Loss of heterozygosity involving the THRB gene loci in human samples was reported in four studies [13][14][15][16] summarized in Table 1. El-Naggar et al. [13] reported that three of nine informative primary head and neck squamous carcinoma specimens exhibited LOH at the THRB locus, with all three of these carcinomas showing DNA aneuploidy. Miyashita et al. [14] reported two of seven informative OSCC tissue samples exhibiting LOH on 3p24.1-22 (THRB) loci. Patridge et al. [15] found that 10 of 36 informative primary OSCC samples exhibited LOH at the 3p24-26 chromosomal region (which includes THRB loci). Rowley et al. [16] reported that 2 of 11 informative squamous cell carcinoma of the head and neck specimens exhibited LOH at the 3p24 chromosomal position.
Table 1. LOH in THRB gene loci.
Author (Year) Human Carcinoma Sample Chromosomal Location LOH/Informative Sample (%)
el-Naggar et al. (1993) [13] HNSCC 3p24 3/9 (33%)
Miyashita et al. (2008) [14] OSCC 3p24.1-22 2/7 (28.6%)
Patridge et al. (1999) [15] OSCC 3p24-26 10/36 (28%)
Rowley et al. (1996) [16] Head and neck tumours 3p24 2/11 (18%)
Patridge et al. [15] additionally reported that allelic imbalance (AI) at one or more loci involving the THRB gene loci was associated with reduced survival (HR = 4.21) (p-value = 0.0002). AI at 3p24-26 was also found to predict poor prognosis independently of other loci (HR = 3.93) (p = 0.002), and that AI at the 3p24-26 chromosomal region was found to be a better predictor of outcome than TNM staging.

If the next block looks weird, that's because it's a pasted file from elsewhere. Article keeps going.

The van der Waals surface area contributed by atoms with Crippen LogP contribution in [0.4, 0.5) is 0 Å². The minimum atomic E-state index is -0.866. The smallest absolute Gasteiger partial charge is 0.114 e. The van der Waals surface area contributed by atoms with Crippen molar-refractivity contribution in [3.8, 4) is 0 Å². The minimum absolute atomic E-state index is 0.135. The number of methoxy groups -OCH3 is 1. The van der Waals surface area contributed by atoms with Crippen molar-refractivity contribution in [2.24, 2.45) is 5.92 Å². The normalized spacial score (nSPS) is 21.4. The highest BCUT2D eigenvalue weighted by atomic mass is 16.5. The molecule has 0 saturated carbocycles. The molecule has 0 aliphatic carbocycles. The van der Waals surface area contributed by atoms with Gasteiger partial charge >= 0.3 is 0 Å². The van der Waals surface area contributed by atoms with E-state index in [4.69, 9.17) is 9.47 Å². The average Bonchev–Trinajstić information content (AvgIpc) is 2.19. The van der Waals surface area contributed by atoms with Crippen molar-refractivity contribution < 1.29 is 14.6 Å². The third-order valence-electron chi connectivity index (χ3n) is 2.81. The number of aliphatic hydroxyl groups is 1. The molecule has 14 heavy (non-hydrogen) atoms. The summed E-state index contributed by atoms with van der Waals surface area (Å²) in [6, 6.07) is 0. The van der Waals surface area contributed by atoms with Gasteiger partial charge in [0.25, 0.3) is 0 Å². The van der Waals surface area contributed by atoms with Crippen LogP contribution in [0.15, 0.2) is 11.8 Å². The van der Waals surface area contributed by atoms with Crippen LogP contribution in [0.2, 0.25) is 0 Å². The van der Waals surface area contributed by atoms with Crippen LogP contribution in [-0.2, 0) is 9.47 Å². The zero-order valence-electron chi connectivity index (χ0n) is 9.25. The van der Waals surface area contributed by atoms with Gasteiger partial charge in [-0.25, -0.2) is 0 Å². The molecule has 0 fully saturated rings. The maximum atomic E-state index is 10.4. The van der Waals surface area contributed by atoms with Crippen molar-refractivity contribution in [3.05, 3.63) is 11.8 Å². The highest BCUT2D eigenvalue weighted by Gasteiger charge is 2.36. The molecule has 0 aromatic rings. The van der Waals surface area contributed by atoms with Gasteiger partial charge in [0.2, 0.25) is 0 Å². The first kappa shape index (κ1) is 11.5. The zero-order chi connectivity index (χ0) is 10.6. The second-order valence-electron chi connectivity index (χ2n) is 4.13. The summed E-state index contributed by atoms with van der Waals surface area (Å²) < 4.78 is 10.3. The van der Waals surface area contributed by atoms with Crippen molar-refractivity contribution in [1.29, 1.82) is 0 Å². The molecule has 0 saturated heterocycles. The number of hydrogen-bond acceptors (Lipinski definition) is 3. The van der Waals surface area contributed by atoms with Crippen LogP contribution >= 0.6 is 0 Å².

2. Methylated CpG Site of Thyrotropin-Releasing Hormone Gene Sequence

Methylation of CpG site in the TRH gene sequence in human samples was reported in one study [17]. Through bioinformatics, CpG site cg01009664 in the TRH gene sequence was found to have the highest difference in methylation level between healthy and cancerous cells. Pyrosequencing of microdissected samples revealed five CpG sites surrounding cg01009664, with the average methylation percentage in cancerous cells (52.96% ± 5.36%) being significantly higher than that in healthy cells (5.7% ± 0.85%) (p < 0.001).
Real time PCR at cg01009664 in oral rinse and swab samples was used as a screening marker in two cohorts. In both cohorts, the average TRH methylation levels of oral rinse from SCC subjects were significantly higher than that of healthy controls. There were no significant differences in TRH methylation levels between sexes, ages, stages, or grades in any cancer samples.
Using receiver-operating characteristic analysis and a TRH methylation cutoff value of 3.31 ng/μL, the detection of OSCC from oral rinse had 86.15% sensitivity, 89.66% specificity, and 0.93 area under curve (AUC). With the same cutoff, the detection of oropharyngeal SCC from oral rinse had 82.61% sensitivity, 92.59% specificity, 0.93 AUC. For detecting OSCC, oral swab samples (91.30% sensitivity, 84.85% specificity, 0.97 AUC) were superior to oral rinse samples.

3. THRA in Tongue Squamous Cell Carcinoma (TSCC) Progression

Isolation of 7SK chromatin by RNA purification (ChIRP)-Seq data and bioinformatic analysis was performed to identify interactions with 5’ regulatory regions and 5 motifs were obtained. Of the 5 motifs, motifs 3, 4, and 5 had similar binding motifs to PAX5, THRA, and FOXJ3 [18]. RT-qPCR revealed that FOXJ3 and THRA was found abundantly in SCC15 cells compared to PAX5. The results showed that 21 out of 27 genes had either knockdown of FOXJ3 or THRA. Amid these genes, there were 9 genes in common and 12 genes oppositely regulated by 7SK and FOXJ3/THRA. In particular, CXCL1, SYDE1, COL5A1, and HIF1A were identified to be negatively regulated by 7SK and positively regulated by FOXJ3 and THRA.

4. TSH and Antithyroid Antibody Expression in OLP Patients